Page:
L to R: Prince of Wales (later George IV); Duke of Wellington; Alexandra, Princess of Wales; Sophie, Queen of Holland


L to R: The Prince of Wales (later King George IV); Duke of Wellington; Princess Alexandra and Sophie, Queen of Holland who all visited Ravenhead


L-R: Prince of Wales (later King George IV) and the Duke of Wellington

Accompanying the Danish princess was Lady Dalkeith and the Earl and Countess of Derby and their carriage was pulled by four strong black horses. In other carriages were the Countess of Sefton, Lord Henry Percer, Lady Constance Stanley, General Knollys and Lord Courtnay. The bands of the 2nd and 47th L.R.V. struck up 'God Save the Queen' and the royal party entered the works under a canvas canopy, walking on a red carpet or crimson cloth, as it was described. A special casting session was set up for the visitors, who watched a piece of plate glass measuring over 15 feet being created.

They also visited the grinding, polishing and smoothing rooms. In the latter the Mercury described '150 good-looking young women, all dressed alike, in red and white Garibaldi jackets, with linsey woolsey peticoats and white aprons' moving the glass backwards and forwards on benches. Silvering then took place and the Princess silvered some mirror glass herself. The workforce then assembled in the yard and gave the Princess of Wales a 'Lancashire cheer' as she left. Suggestions she also visited the pit sinking of Alexandra Colliery nearby are unfounded, although it did take her name. The Prince of Wales, incidentally, spent the day shooting at Knowsley, where his party killed nearly 800 game.

On September 30th 1867
Queen Sophie of the Netherlands - who was married to King William III - also paid a visit to the plate glass works, where she was welcomed by principal proprietor Sir Edward Sullivan. The Dutch queen was accompanied by Lady Skelmersdale, Colonel Wilson-Patten, Colonel Wilbraham, Sir Robert Gerard and the Bishop of Sodor and Man and schoolchildren lined the carriage drive to the works 'dressed in holiday costume'. Since the visit of the Princess of Wales two years earlier, the long narrow road to the glass firm had been named Alexandra Drive in her honour. Queen Sophie was given similar glassmaking demonstrations to the ones that Princess Alexandra had received, prior to returning to Knowsley Hall. This wasn't the last high-profile visit to the plant as the Prime Minister of New Zealand, Richard Seddon, who was a native of St.Helens, also visited it on August 22nd 1902, although at his request it was somewhat low-key.

Five months earlier on March 12th 1902, a crowd at St.Helens Junction station cheered a royal train as it passed through on its way to Manchester. It was occupied by the
Prince and Princess of Wales, who became George V in 1910. Queen Elizabeth II was driven through Sutton Manor on June 21st 1977 and her son Charles visited the Sutton Mill Dam and the Adventure Playground in Gerards Lane on May 24th 1988. You can see photos of these two events here.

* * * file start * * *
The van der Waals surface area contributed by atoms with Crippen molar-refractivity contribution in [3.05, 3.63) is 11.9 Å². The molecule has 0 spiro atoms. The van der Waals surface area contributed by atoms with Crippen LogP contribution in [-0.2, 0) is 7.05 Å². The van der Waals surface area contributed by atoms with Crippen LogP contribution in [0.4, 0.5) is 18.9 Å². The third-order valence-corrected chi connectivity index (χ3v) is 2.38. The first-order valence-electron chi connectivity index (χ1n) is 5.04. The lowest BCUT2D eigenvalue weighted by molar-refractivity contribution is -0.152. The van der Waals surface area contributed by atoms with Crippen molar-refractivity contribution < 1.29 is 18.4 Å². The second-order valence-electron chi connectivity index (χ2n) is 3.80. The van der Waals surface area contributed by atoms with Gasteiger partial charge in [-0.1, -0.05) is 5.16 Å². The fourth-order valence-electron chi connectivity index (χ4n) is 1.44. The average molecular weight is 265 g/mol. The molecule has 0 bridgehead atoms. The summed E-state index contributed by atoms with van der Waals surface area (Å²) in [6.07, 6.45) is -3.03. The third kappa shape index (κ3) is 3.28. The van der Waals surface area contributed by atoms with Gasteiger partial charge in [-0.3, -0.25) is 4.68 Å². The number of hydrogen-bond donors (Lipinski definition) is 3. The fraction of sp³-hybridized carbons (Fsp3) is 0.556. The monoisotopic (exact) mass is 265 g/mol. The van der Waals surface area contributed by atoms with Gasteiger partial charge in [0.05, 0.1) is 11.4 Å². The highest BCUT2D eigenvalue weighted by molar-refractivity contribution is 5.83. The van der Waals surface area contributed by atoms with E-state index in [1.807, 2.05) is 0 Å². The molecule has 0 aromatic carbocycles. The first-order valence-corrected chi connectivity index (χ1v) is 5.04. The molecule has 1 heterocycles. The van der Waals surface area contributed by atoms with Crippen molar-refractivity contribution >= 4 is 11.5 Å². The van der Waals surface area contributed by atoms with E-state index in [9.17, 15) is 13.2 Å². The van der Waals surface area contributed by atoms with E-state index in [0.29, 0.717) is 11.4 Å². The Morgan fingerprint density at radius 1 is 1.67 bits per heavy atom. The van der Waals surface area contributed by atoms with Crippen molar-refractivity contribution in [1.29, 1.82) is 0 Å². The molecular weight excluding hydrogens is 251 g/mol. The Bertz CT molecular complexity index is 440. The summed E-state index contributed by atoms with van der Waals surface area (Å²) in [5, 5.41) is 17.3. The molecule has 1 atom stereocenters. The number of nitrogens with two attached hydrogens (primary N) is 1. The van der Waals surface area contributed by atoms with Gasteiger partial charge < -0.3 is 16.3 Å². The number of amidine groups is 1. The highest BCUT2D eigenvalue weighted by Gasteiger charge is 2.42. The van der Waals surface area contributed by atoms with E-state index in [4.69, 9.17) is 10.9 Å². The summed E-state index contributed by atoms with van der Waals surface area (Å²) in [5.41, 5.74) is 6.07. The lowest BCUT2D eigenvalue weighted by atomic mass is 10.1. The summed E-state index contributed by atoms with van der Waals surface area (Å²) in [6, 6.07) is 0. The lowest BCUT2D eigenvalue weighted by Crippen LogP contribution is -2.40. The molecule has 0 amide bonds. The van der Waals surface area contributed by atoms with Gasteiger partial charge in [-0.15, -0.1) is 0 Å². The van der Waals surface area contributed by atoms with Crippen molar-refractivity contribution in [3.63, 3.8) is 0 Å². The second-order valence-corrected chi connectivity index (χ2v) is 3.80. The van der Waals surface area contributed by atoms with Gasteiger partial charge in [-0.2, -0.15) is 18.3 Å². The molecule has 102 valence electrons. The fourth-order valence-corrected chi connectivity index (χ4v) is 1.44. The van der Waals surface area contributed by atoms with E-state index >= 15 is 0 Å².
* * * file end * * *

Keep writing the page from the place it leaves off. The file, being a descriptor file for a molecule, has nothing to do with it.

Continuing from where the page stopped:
The Flying Pharmacist of Junction Lane
Stanley Spencer Airship
Stanley Spencer's Airship
For five decades during the twentieth century, countless Sutton folk got their prescriptions filled at Spencer’s chemists in Junction Lane. I wonder how many customers when collecting their cough drops, potions and pills, knew that the pharmacist family were aviation pioneers? In fact prior to moving to Sutton, proprietor Sydney Spencer had been a pioneering balloonist and parachutist and had served in the Great War as a balloon expert for both the Admiralty and the Royal Flying Corps.


Stanley Spencer’s Airship

However, Captain Spencer’s achievements as an aeronaut were somewhat overshadowed by the other members of his family. Flying was firmly in the Spencer blood and Sydney's grandfather Edward made his first balloon ascent in 1836. His aeronaut son Charles Green Spencer, who was also a gymnast, is credited with making the first gliding experiments in England and he also began his own balloon-making firm in London.

Charles had six children including Sydney Ewart Spencer, who was born in Islington on December 12th 1879. All of the Spencer brood became aeronauts although Sydney’s three older brothers,
Stanley, Percival and Arthur, were more renowned. Percy is said to have made 1000 ascents and Stanley became the first Englishman to fly in a powered airship over England.

This was a time when ballooning was a highly dangerous activity. The Graphic newspaper of September 1st 1888 commented that: 'The history of ballooning is marked, like the trail of an army, by the dead it has left behind it.' In 1897 Arthur Spencer broke his thigh when he landed on an Australian tombstone and suffered severe injuries in an accident in 1901. His brother Sydney is not reported to have endured any injuries himself, as he seems to have limited his own flying to concentrate on a career as a chemist. However, the archives of the British Science Museum reveal Sydney making test flights in 1904 and in 1911 he was in South Africa experimenting with a balloon on Durban Beach.

The Spencer family memorial in Sutton Parish graveyard at St.Nicholas Church in New Street